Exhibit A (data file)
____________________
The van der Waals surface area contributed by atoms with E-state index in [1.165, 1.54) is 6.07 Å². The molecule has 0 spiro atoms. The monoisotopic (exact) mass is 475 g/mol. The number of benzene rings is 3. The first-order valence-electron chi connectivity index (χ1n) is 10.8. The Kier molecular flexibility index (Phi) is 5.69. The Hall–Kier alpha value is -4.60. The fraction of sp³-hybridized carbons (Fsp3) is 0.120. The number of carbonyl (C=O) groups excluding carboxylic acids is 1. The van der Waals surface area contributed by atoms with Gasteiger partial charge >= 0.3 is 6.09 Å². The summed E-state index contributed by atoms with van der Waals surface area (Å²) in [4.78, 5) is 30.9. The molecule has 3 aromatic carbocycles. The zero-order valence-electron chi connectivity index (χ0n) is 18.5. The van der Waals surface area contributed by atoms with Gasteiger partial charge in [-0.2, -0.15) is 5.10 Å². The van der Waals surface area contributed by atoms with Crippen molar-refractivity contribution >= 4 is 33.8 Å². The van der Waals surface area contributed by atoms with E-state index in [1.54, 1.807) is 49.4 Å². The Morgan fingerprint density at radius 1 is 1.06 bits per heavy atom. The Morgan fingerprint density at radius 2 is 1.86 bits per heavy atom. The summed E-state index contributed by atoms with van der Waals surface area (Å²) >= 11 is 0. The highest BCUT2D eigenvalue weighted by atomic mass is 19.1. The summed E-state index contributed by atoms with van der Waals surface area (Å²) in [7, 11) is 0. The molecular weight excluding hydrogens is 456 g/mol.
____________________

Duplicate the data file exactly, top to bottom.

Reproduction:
The van der Waals surface area contributed by atoms with E-state index in [1.165, 1.54) is 6.07 Å². The molecule has 0 spiro atoms. The monoisotopic (exact) mass is 475 g/mol. The number of benzene rings is 3. The first-order valence-electron chi connectivity index (χ1n) is 10.8. The Kier molecular flexibility index (Phi) is 5.69. The Hall–Kier alpha value is -4.60. The fraction of sp³-hybridized carbons (Fsp3) is 0.120. The number of carbonyl (C=O) groups excluding carboxylic acids is 1. The van der Waals surface area contributed by atoms with Gasteiger partial charge >= 0.3 is 6.09 Å². The summed E-state index contributed by atoms with van der Waals surface area (Å²) in [4.78, 5) is 30.9. The molecule has 3 aromatic carbocycles. The zero-order valence-electron chi connectivity index (χ0n) is 18.5. The van der Waals surface area contributed by atoms with Gasteiger partial charge in [-0.2, -0.15) is 5.10 Å². The van der Waals surface area contributed by atoms with Crippen molar-refractivity contribution >= 4 is 33.8 Å². The van der Waals surface area contributed by atoms with E-state index in [1.54, 1.807) is 49.4 Å². The Morgan fingerprint density at radius 1 is 1.06 bits per heavy atom. The Morgan fingerprint density at radius 2 is 1.86 bits per heavy atom. The summed E-state index contributed by atoms with van der Waals surface area (Å²) >= 11 is 0. The highest BCUT2D eigenvalue weighted by atomic mass is 19.1. The summed E-state index contributed by atoms with van der Waals surface area (Å²) in [7, 11) is 0. The molecular weight excluding hydrogens is 456 g/mol.